Yellow Anise Tree, Illicium parviflorum

Illicium parviflorum, commonly called Yellow Anise Tree, is a large up-right, suckering evergreen. The genus name comes from the Latin illicium meaning allurement or inducement from the enticing aromatic scent.

Anise can reach 15-feet tall by 10-feet wide. Native to southeastern U.S., it has been destroyed completely in Georgia due to loss of habitat. Commonly found in moist woods and swamp lands in Florida, it spreads by root suckers to form colonies. It is now considered a threatened species in Florida.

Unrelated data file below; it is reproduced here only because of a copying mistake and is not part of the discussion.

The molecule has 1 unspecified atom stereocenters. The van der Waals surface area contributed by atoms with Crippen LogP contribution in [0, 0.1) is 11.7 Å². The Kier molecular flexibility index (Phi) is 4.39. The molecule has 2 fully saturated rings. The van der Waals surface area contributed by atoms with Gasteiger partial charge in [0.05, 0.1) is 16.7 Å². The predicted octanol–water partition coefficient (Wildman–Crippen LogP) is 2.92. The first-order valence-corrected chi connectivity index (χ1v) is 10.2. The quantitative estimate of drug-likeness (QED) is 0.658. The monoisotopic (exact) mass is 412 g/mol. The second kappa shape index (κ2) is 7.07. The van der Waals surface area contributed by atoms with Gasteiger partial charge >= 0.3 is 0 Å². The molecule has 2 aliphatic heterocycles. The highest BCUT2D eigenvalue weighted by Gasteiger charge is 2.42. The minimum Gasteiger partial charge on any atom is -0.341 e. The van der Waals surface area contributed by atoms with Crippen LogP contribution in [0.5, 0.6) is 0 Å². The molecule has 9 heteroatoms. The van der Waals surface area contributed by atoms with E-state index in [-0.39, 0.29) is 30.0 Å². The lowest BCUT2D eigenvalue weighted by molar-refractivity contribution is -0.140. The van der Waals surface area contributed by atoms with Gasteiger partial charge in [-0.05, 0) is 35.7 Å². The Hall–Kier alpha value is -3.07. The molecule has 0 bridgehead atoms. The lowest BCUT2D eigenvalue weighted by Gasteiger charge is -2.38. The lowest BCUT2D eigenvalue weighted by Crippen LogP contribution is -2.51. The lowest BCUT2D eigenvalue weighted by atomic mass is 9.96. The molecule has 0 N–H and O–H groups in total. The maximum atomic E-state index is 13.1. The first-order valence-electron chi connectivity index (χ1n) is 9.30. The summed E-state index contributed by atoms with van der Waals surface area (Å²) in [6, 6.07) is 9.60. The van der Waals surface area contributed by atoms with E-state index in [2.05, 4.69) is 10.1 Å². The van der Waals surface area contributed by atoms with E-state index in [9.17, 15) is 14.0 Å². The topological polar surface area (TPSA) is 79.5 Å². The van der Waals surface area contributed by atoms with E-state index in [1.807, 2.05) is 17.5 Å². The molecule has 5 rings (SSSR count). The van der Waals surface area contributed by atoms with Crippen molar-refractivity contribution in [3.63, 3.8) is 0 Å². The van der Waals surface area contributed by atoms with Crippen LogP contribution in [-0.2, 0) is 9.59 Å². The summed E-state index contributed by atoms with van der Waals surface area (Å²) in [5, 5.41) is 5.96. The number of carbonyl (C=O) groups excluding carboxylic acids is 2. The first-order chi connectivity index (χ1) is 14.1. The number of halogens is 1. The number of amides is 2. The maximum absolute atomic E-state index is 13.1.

Anise is in the family Schisandraceae and is a vigorous grower. It prefers shade and moist, rich soil. The branches may root where they touch the ground. The flowers are insignificant, and the fruit is a star-shaped cluster of follicles. This plant is poisonous to humans and to livestock. The leaves are shiny, elliptical, and olive-green. They emit an anise-like aroma when crushed. It is not a substitute for star anise. Anise is not bothered by deer and rabbits.

Anise will soon be planted in the Brunswick County Botanical Garden.

Information and Photos by Jeanne Pavero